When you think of Edgar Allan Poe visions of dark poetry and prose come to mind. You might even think about Baltimore as being his home, but in actuality the macabre literary genius called many a place on the East coast home. So with the new Edgar Allan Poe inspired movie, The Raven, hitting movie screens everywhere this weekend we thought we’d give you a look at some of the places Poe called home.
Edgar Allan Poe was actually born in Boston back in 1809, but didn’t stay very long in this colonial town. Poe was abandoned by his father in 1810 and then had his mother pass away a year later leaving him to become the foster son of John & Frances Allen of Richmond, VA. The home of his birth is still standing in Boston today at 62 Carver Street.
The Allan home, where Poe lived as a boy, was on the west side of Fourteenth Street between Franklin and Main in Richmond, VA. A block away is the Southern Literary Messenger building where Poe served as an editor and directly behind it the offices of Ellis and Allan where he worked occasionally as a clerk. Today, the Poe Museum resides in Richmond at The Old Stone House which is noted to be the oldest standing structure in all of Richmond.
Baltimore, MD is the most noted home of Edgar Allan Poe and even inspired the mascot of the local NFL team, the Ravens. After leaving West Point, Poe lived with wife, aunt and mother-in-law at 203 Amity Street in Baltimore. Doesn’t that sound like cozy living conditions? The Baltimore Poe House and Museum is located there today although it’s under threat of being closed due to lack of funding to keep it open. Poe only lived at this house for three years but the city of Baltimore is known to be the place where he often returned. In fact his last visit to Baltimore is known to be in 1849, when he was found wandering the streets, incoherent and wearing another man’s clothes. He died soon after that and is buried in the Westminster Burying Ground.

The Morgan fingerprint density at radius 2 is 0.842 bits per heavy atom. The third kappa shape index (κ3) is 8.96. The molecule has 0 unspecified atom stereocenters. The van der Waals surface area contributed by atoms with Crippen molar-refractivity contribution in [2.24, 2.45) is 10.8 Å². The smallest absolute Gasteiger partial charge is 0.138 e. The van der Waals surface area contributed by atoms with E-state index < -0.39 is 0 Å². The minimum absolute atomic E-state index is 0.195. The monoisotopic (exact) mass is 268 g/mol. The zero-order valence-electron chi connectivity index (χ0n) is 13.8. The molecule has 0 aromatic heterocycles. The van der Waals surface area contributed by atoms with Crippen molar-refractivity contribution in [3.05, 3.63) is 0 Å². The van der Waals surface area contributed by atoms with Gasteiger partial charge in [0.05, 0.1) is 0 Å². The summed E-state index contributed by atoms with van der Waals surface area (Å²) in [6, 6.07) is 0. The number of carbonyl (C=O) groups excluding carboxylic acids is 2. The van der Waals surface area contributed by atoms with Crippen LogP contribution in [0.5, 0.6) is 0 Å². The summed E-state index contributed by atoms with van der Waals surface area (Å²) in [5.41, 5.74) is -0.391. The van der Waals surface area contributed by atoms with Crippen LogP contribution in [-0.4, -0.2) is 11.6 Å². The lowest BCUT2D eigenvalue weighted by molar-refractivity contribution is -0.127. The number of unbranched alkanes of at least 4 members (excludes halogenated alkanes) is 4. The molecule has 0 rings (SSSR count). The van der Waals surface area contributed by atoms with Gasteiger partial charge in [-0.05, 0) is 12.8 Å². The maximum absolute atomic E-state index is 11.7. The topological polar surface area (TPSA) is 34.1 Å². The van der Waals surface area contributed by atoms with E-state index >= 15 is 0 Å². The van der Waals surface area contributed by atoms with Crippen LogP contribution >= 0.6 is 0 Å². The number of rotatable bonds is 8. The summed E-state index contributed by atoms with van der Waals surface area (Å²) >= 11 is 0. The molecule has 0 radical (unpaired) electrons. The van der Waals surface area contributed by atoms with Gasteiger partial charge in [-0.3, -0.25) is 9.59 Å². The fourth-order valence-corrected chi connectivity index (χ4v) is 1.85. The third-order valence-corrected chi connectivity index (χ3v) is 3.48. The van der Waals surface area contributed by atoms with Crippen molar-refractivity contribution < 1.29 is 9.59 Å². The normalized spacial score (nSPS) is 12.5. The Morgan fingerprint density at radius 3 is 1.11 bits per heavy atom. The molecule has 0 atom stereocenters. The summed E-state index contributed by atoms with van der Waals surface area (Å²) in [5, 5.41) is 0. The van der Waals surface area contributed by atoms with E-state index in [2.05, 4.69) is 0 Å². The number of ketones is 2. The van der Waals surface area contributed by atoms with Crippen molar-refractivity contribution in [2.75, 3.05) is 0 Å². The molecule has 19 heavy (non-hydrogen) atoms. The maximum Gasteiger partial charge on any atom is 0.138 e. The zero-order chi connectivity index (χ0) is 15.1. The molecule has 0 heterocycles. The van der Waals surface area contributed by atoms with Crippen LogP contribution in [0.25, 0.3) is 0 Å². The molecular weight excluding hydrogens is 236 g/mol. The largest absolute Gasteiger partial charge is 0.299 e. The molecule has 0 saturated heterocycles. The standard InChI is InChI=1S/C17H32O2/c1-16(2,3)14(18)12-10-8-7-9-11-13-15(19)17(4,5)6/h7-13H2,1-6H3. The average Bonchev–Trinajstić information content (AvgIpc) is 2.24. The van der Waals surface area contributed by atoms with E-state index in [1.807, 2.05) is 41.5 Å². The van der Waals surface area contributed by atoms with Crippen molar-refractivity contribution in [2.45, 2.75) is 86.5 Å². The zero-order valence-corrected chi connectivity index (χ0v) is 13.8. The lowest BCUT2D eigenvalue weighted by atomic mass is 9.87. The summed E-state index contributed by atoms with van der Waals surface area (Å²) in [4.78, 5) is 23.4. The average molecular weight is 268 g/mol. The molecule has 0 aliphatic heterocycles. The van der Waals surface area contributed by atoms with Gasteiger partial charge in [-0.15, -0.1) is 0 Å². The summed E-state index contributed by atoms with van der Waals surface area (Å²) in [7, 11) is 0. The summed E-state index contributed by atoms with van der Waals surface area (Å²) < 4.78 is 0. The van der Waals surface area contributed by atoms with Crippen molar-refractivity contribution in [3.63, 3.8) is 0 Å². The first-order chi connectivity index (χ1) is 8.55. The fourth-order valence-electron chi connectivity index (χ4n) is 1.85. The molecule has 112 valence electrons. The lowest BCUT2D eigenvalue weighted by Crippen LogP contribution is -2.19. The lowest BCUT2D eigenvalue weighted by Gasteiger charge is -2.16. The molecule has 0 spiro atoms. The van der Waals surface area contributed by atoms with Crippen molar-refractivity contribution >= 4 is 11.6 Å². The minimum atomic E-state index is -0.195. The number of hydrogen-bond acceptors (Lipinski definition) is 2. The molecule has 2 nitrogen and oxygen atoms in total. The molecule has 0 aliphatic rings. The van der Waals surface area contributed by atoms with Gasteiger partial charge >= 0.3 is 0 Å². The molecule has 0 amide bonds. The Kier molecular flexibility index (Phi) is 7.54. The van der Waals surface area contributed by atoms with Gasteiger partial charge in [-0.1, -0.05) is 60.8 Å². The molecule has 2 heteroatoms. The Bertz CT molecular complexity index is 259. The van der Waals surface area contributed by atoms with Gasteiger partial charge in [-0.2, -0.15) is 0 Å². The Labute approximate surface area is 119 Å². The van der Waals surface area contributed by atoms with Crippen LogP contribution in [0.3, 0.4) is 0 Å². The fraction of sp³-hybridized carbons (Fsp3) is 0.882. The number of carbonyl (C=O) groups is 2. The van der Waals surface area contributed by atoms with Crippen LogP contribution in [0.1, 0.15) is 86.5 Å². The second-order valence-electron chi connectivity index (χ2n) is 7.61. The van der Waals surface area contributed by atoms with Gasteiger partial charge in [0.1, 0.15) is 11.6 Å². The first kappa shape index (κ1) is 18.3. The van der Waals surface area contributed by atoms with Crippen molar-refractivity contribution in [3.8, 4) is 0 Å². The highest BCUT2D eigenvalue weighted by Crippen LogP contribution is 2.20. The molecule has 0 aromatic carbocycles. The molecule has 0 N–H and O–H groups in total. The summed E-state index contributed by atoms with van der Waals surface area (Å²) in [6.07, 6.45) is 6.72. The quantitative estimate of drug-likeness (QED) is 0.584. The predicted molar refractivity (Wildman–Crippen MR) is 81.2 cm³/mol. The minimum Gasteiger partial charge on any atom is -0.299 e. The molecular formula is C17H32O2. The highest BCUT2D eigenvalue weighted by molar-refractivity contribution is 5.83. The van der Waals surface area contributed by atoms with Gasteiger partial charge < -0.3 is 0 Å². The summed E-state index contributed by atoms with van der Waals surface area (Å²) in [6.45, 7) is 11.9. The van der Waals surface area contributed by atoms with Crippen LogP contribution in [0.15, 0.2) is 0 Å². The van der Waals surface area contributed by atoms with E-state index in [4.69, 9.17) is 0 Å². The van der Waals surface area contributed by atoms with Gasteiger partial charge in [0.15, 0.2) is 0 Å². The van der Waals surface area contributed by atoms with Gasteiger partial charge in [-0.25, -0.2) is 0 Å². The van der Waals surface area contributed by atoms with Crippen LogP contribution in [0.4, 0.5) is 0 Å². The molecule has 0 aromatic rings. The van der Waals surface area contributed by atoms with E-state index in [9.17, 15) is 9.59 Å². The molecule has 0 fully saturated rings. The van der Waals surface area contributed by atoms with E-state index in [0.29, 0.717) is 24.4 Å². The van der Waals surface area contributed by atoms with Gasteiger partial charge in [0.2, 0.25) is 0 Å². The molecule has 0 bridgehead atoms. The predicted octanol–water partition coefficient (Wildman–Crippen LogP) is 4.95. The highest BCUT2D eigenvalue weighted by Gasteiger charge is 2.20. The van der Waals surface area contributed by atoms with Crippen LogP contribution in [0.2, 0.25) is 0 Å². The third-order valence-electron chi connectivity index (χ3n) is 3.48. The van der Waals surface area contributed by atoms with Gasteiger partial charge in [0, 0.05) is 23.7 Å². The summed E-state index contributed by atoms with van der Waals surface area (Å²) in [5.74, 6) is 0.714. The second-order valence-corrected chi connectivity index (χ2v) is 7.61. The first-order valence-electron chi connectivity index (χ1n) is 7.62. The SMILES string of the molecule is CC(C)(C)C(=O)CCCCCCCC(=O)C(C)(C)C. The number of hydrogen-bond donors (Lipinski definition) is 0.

The city of brotherly love was home to Poe and his wife, Virginia, for about 6 years and is the location of some of his most productive work. At 532 North Seventh Street you’ll find the Edgar Allan Poe National Historic Site which is also the only surviving place that Poe lived in Philadelphia. Having been there myself I can tell you this place is pretty creepy as it’s been left empty and untouched for decades. Famous works including “The Fall of the House of Usher,” “The Cask of Amontillado,” and “The Tell Tale Heart” were all written while Poe lived in Philadelphia.
Later in his life Poe managed to make a few homes in New York. In 1844 he moved to Greenwich Village at the corner of Greenwich St. and Cedar Street where today resides O’Hara’s Pub. The pub pays homage to its roots as it displays a copy of Poe’s “The Balloon Hoax” which is a story written by Poe at that very location about the first ever balloon crossing of the Atlantic. Poe also lived at 85 Amity Street in Greenwich Village although today the facade of this home has been moved to 85 West 3rd Street. This location, not Baltimore, is where Poe wrote “The Raven.” Poe’s last home was in the Fordham section of the Bronx, NY. Known as the Poe Cottage, this home is preserved and is now located at Kingsbridge Road and the Grand Concourse. Some of Poe’s most noted poems were written here including “Annabel Lee” and “The Bells.”
Edgar Allan Poe has inspired many different homes throughout his life and the towns that he lived in. Authors tend to have that type of power. So if you’re in one of these cities be sure to make a stop at one of the many homes of Edgar Allan Poe to experience a piece of American literary history.
Picture courtesy of Flickr user RTLibrary